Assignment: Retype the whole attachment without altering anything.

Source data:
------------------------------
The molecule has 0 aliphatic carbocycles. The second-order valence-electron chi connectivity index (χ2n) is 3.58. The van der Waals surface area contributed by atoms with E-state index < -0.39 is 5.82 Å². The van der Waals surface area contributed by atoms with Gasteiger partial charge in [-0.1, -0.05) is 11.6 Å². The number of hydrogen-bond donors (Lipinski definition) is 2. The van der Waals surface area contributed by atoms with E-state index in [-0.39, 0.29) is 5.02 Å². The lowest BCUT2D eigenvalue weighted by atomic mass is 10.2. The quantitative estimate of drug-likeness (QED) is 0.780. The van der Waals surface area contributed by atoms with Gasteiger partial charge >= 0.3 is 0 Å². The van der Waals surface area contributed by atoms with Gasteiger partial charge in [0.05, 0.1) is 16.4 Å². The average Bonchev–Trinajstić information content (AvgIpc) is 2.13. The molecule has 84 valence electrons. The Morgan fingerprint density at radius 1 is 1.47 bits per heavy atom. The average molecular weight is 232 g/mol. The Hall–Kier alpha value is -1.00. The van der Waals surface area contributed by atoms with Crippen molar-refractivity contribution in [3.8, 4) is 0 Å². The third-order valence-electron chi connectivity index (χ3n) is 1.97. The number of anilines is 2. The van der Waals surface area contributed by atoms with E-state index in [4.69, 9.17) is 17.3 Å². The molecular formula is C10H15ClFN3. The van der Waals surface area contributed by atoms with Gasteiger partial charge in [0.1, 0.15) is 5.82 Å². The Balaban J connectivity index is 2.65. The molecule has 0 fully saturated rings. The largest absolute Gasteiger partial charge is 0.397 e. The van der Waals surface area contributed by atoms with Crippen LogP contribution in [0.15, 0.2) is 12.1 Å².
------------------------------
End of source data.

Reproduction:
The molecule has 0 aliphatic carbocycles. The second-order valence-electron chi connectivity index (χ2n) is 3.58. The van der Waals surface area contributed by atoms with E-state index < -0.39 is 5.82 Å². The van der Waals surface area contributed by atoms with Gasteiger partial charge in [-0.1, -0.05) is 11.6 Å². The number of hydrogen-bond donors (Lipinski definition) is 2. The van der Waals surface area contributed by atoms with E-state index in [-0.39, 0.29) is 5.02 Å². The lowest BCUT2D eigenvalue weighted by atomic mass is 10.2. The quantitative estimate of drug-likeness (QED) is 0.780. The van der Waals surface area contributed by atoms with Gasteiger partial charge >= 0.3 is 0 Å². The van der Waals surface area contributed by atoms with Gasteiger partial charge in [0.05, 0.1) is 16.4 Å². The average Bonchev–Trinajstić information content (AvgIpc) is 2.13. The molecule has 84 valence electrons. The Morgan fingerprint density at radius 1 is 1.47 bits per heavy atom. The average molecular weight is 232 g/mol. The Hall–Kier alpha value is -1.00. The van der Waals surface area contributed by atoms with Crippen molar-refractivity contribution in [3.8, 4) is 0 Å². The third-order valence-electron chi connectivity index (χ3n) is 1.97. The number of anilines is 2. The van der Waals surface area contributed by atoms with E-state index in [4.69, 9.17) is 17.3 Å². The molecular formula is C10H15ClFN3. The van der Waals surface area contributed by atoms with Gasteiger partial charge in [0.1, 0.15) is 5.82 Å². The Balaban J connectivity index is 2.65. The molecule has 0 fully saturated rings. The largest absolute Gasteiger partial charge is 0.397 e. The van der Waals surface area contributed by atoms with Crippen LogP contribution in [0.15, 0.2) is 12.1 Å².